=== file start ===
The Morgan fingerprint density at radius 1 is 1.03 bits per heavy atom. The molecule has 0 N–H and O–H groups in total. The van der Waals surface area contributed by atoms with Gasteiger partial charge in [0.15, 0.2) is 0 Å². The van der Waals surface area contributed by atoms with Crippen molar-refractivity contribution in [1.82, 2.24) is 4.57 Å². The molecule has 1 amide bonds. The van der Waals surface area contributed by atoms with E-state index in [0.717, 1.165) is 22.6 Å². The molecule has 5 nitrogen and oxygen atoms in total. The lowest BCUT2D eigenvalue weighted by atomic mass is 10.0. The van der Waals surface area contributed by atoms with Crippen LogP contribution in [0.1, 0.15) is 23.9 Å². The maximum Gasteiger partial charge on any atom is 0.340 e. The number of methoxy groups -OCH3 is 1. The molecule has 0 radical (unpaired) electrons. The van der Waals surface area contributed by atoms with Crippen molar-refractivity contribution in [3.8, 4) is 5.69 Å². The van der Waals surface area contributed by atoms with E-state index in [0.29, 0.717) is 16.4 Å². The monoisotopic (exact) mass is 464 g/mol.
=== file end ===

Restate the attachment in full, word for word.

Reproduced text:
The Morgan fingerprint density at radius 1 is 1.03 bits per heavy atom. The molecule has 0 N–H and O–H groups in total. The van der Waals surface area contributed by atoms with Gasteiger partial charge in [0.15, 0.2) is 0 Å². The van der Waals surface area contributed by atoms with Crippen molar-refractivity contribution in [1.82, 2.24) is 4.57 Å². The molecule has 1 amide bonds. The van der Waals surface area contributed by atoms with E-state index in [0.717, 1.165) is 22.6 Å². The molecule has 5 nitrogen and oxygen atoms in total. The lowest BCUT2D eigenvalue weighted by atomic mass is 10.0. The van der Waals surface area contributed by atoms with Crippen LogP contribution in [0.1, 0.15) is 23.9 Å². The maximum Gasteiger partial charge on any atom is 0.340 e. The number of methoxy groups -OCH3 is 1. The molecule has 0 radical (unpaired) electrons. The van der Waals surface area contributed by atoms with Crippen molar-refractivity contribution in [3.8, 4) is 5.69 Å². The van der Waals surface area contributed by atoms with E-state index in [0.29, 0.717) is 16.4 Å². The monoisotopic (exact) mass is 464 g/mol.